Leonard Bernstein, writing in November 1963, in the aftermath of President Kennedy’s assassination: “This will be our reply to violence: to make music more intensely, more beautifully, more devotedly than ever before.” [i] One may think that the music of comfort would be sad songs in a minor key. That wasn’t the case at KXCI. Musician and neuroscientist Daniel J. Levitin notes, “Whenever humans come together for any reason, music is there” (6). He explains how music channels the inexpressible, arousing complex interconnections with memory. Levitin writes, “We take pleasure in the sensory experience, and find comfort in its familiarity and the safety that familiarity brings” (242). “We surrender to music when we listen to it” — we let ourselves become vulnerable. Levitin cites “groove” as the quality that connects us to music: “When a song has a good groove, it invites us into a sonic world that we don’t want to leave.  Although we are aware of the pulse of the song, external time seems to stand still, and we don’t want the song to ever end” (170). Pleasure, safety, familiarity, vulnerability — these words describe the music listener’s state of mind.

Peter Brooks’ concept of the “mute gesture” of melodrama intersects with music in many ways. The mute gesture articulates the inarticulate nature of grief and response to trauma. It is the gesture that speaks when words cannot. The mute gesture calls to mind Roland Barthes’ “third meaning … I cannot name it, but I can clearly see the features … of which this sign … is composed.”[ii] The emotional and collective affect of music brought comfort and hope to the grieving subject. Music spoke for the dumbfounded and helped the community cope through those days of trauma and disbelief.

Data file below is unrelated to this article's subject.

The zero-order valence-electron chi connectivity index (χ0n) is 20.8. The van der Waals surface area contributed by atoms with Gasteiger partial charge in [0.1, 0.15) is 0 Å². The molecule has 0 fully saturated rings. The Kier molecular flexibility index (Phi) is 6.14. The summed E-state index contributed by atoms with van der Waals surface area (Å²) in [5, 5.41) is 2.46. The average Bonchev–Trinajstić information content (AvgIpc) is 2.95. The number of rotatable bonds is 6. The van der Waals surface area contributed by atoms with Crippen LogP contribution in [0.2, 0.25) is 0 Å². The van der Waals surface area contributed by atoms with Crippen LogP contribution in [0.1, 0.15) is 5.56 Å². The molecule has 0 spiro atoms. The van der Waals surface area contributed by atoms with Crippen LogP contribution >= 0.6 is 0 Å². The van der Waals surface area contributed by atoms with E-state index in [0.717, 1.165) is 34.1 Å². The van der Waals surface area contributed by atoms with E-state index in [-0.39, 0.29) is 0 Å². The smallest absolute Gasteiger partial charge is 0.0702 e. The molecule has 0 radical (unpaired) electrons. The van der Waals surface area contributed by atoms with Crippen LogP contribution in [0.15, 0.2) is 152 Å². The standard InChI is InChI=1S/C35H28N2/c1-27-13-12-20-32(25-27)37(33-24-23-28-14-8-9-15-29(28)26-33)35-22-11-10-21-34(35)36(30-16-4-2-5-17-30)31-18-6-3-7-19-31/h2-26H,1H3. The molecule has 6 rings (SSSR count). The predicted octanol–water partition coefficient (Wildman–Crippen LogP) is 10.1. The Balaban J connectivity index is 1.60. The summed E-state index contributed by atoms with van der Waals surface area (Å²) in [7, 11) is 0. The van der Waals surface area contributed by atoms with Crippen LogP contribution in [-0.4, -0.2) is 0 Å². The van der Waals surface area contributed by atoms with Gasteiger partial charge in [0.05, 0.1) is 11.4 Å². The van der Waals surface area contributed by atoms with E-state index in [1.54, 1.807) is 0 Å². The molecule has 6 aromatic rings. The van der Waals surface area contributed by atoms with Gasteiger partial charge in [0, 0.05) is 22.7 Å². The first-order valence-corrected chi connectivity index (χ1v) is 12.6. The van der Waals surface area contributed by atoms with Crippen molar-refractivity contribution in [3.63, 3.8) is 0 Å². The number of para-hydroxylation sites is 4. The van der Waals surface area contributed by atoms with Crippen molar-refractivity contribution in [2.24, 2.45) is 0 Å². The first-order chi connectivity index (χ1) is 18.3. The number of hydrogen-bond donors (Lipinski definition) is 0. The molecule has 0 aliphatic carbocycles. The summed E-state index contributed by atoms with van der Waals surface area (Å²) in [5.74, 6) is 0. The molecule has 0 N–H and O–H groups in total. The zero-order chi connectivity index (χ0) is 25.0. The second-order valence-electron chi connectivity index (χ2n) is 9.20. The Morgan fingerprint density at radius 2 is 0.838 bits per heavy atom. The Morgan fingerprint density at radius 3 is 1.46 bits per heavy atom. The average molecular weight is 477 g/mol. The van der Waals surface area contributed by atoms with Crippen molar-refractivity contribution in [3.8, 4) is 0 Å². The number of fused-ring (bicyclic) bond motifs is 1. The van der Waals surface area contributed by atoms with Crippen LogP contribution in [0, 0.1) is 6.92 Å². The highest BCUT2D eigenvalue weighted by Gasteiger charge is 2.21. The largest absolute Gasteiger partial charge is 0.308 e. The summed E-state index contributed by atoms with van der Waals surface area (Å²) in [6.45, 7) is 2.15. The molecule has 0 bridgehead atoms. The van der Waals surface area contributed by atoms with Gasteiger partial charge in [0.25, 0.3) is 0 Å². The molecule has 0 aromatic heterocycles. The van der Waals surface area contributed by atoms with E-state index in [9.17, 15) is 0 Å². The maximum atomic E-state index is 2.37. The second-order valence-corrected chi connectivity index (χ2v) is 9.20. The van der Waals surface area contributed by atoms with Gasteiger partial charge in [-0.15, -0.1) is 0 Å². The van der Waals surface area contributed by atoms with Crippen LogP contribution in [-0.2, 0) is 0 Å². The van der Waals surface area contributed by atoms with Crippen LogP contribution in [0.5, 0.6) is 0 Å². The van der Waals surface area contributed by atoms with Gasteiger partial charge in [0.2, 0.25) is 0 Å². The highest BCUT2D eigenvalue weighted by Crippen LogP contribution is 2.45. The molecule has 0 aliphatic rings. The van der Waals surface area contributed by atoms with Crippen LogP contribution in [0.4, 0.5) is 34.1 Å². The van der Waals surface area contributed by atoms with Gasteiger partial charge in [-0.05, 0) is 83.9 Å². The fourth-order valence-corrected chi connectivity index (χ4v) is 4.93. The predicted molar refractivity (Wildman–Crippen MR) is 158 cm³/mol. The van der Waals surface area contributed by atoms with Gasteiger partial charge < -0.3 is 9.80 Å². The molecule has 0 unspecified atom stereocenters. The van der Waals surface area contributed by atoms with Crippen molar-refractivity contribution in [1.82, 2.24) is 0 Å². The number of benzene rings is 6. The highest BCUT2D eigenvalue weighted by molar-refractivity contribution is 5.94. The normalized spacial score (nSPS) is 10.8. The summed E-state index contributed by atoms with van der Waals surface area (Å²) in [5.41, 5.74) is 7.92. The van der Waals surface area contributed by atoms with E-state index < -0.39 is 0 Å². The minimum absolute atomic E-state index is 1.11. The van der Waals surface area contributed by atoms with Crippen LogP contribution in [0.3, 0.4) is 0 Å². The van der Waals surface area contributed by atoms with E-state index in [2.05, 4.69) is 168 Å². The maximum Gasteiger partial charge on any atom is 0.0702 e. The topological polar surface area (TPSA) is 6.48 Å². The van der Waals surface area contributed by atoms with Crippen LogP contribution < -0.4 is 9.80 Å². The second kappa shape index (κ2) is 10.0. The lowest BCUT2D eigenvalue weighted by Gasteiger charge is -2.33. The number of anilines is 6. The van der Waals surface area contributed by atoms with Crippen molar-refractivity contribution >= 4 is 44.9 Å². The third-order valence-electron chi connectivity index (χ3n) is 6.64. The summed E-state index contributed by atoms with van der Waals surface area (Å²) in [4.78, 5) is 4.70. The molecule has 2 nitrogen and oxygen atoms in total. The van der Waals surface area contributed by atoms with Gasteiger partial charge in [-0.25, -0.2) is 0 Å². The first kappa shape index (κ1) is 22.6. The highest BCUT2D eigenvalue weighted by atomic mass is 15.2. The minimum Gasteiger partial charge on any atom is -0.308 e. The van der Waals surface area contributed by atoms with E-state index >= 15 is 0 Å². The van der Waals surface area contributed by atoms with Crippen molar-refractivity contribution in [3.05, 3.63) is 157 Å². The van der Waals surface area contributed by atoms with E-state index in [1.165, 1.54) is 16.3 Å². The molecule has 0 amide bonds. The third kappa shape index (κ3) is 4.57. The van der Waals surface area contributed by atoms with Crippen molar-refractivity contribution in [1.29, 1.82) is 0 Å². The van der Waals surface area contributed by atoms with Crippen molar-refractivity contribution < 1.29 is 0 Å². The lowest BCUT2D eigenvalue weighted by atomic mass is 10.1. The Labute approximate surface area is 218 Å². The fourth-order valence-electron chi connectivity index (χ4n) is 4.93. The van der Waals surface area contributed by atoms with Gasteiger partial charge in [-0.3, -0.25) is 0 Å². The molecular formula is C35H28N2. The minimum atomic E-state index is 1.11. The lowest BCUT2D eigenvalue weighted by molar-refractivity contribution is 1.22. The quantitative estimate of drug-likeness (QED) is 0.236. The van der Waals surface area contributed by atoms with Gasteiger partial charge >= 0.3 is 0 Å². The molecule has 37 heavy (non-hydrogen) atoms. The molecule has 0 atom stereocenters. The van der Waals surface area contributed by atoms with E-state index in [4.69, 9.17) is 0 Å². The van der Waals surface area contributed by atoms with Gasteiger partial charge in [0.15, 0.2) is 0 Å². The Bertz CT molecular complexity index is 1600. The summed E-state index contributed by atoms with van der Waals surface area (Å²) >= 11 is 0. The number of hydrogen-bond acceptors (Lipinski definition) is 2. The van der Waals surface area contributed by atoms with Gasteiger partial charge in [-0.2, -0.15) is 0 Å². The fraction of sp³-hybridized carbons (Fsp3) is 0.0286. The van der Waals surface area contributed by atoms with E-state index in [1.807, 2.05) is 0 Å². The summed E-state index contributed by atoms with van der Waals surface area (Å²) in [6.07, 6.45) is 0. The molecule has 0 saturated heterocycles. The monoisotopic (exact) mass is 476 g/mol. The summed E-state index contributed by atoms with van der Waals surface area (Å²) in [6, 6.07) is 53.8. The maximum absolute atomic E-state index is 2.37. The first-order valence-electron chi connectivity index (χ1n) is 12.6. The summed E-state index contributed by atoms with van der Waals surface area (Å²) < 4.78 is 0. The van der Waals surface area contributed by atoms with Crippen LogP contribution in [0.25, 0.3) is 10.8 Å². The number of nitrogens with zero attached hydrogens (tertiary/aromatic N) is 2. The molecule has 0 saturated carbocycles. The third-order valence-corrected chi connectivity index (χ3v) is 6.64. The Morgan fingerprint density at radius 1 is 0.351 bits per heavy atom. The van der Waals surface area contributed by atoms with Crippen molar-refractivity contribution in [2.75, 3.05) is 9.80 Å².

Inspired by impromptu shrines, local musician Mitzi Cowell wrote Shine From the Valley “to honor the positive response of the community, the potential of humanity to rise to a higher state.” Her hybrid pop-country tune crossed the demographics of Tucson. Local musician and documentary filmmaker Beverly Seckinger produced the music video. The setting — a desert chapel at sunset — calls upon regional iconography of peace and hope. Cowell commented, “music is the closest thing to magic that the human race has.” On her Media Praxis website, Alexandra Juhasz explores “the [feminist] distinction between one’s own voice and the voice of history.” Music around Tucson’s tragedy offered both voices: a voice for this ineffable and emotional moment in history; and the invitation to “self-name,” to find one’s way in and through the music. Notes [i] Bernstein’s statement graces the mission statement of Luz de Vida/Light of Life, a Music Against Violence album that benefits the fund for the victims of January 8. [ii] Roland Barthes, “The Third Meaning” (trans. Richard Howard) Artforum 11:5 (January 1973), 46-50.


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One Response to “ ‘Real People, Real Radio’: KXCI community radio in the aftermath of January 8, 2011 ”

  1. Emmy Simpson on January 31, 2015 at 2:49 PM

    This. This is why I loved being in radio. Back when I was, it was real and local. When all of that changed, I was out. Thank you KXCI for being that amazing community radio station for Tucson.